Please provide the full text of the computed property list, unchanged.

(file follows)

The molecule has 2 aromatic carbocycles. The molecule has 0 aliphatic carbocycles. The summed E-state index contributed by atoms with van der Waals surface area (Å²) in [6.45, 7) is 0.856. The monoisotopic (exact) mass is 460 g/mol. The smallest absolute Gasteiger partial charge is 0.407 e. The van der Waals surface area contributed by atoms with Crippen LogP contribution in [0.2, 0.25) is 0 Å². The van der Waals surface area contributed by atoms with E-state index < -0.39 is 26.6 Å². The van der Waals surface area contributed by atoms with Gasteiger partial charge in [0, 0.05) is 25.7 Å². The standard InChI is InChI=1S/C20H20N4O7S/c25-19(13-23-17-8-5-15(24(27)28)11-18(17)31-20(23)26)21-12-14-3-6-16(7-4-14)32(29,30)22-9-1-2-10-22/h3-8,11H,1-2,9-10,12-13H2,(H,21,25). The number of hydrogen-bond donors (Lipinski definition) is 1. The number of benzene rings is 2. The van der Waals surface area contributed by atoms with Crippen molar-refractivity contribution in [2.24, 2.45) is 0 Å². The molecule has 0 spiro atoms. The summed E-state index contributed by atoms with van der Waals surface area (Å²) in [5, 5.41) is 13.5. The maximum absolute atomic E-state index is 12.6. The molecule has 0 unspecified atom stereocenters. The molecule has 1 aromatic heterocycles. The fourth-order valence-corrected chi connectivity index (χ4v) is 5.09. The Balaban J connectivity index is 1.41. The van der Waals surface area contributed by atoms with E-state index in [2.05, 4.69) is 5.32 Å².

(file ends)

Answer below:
The molecule has 2 aromatic carbocycles. The molecule has 0 aliphatic carbocycles. The summed E-state index contributed by atoms with van der Waals surface area (Å²) in [6.45, 7) is 0.856. The monoisotopic (exact) mass is 460 g/mol. The smallest absolute Gasteiger partial charge is 0.407 e. The van der Waals surface area contributed by atoms with Crippen LogP contribution in [0.2, 0.25) is 0 Å². The van der Waals surface area contributed by atoms with E-state index < -0.39 is 26.6 Å². The van der Waals surface area contributed by atoms with Gasteiger partial charge in [0, 0.05) is 25.7 Å². The standard InChI is InChI=1S/C20H20N4O7S/c25-19(13-23-17-8-5-15(24(27)28)11-18(17)31-20(23)26)21-12-14-3-6-16(7-4-14)32(29,30)22-9-1-2-10-22/h3-8,11H,1-2,9-10,12-13H2,(H,21,25). The number of hydrogen-bond donors (Lipinski definition) is 1. The number of benzene rings is 2. The van der Waals surface area contributed by atoms with Crippen molar-refractivity contribution in [2.24, 2.45) is 0 Å². The molecule has 0 spiro atoms. The summed E-state index contributed by atoms with van der Waals surface area (Å²) in [5, 5.41) is 13.5. The maximum absolute atomic E-state index is 12.6. The molecule has 0 unspecified atom stereocenters. The molecule has 1 aromatic heterocycles. The fourth-order valence-corrected chi connectivity index (χ4v) is 5.09. The Balaban J connectivity index is 1.41. The van der Waals surface area contributed by atoms with E-state index in [2.05, 4.69) is 5.32 Å².